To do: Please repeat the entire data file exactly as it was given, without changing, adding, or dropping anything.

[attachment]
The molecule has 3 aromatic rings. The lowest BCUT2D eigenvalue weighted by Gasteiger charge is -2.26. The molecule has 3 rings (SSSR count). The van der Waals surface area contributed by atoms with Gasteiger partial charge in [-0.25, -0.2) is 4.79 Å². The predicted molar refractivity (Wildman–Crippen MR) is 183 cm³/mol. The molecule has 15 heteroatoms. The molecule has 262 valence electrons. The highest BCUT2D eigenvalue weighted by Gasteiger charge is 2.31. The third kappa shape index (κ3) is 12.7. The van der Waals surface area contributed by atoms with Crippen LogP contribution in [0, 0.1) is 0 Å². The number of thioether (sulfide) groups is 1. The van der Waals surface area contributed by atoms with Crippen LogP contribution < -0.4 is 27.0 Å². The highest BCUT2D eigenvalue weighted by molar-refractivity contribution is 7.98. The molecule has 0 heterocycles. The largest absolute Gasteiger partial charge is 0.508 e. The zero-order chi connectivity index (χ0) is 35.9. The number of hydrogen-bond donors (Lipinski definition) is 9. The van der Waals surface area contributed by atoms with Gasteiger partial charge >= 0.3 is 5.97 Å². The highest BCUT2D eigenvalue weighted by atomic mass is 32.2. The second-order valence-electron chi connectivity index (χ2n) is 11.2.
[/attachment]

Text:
The molecule has 3 aromatic rings. The lowest BCUT2D eigenvalue weighted by Gasteiger charge is -2.26. The molecule has 3 rings (SSSR count). The van der Waals surface area contributed by atoms with Gasteiger partial charge in [-0.25, -0.2) is 4.79 Å². The predicted molar refractivity (Wildman–Crippen MR) is 183 cm³/mol. The molecule has 15 heteroatoms. The molecule has 262 valence electrons. The highest BCUT2D eigenvalue weighted by Gasteiger charge is 2.31. The third kappa shape index (κ3) is 12.7. The van der Waals surface area contributed by atoms with Crippen LogP contribution in [0, 0.1) is 0 Å². The number of thioether (sulfide) groups is 1. The van der Waals surface area contributed by atoms with Crippen LogP contribution < -0.4 is 27.0 Å². The highest BCUT2D eigenvalue weighted by molar-refractivity contribution is 7.98. The molecule has 0 heterocycles. The largest absolute Gasteiger partial charge is 0.508 e. The zero-order chi connectivity index (χ0) is 35.9. The number of hydrogen-bond donors (Lipinski definition) is 9. The van der Waals surface area contributed by atoms with Gasteiger partial charge >= 0.3 is 5.97 Å². The highest BCUT2D eigenvalue weighted by atomic mass is 32.2. The second-order valence-electron chi connectivity index (χ2n) is 11.2.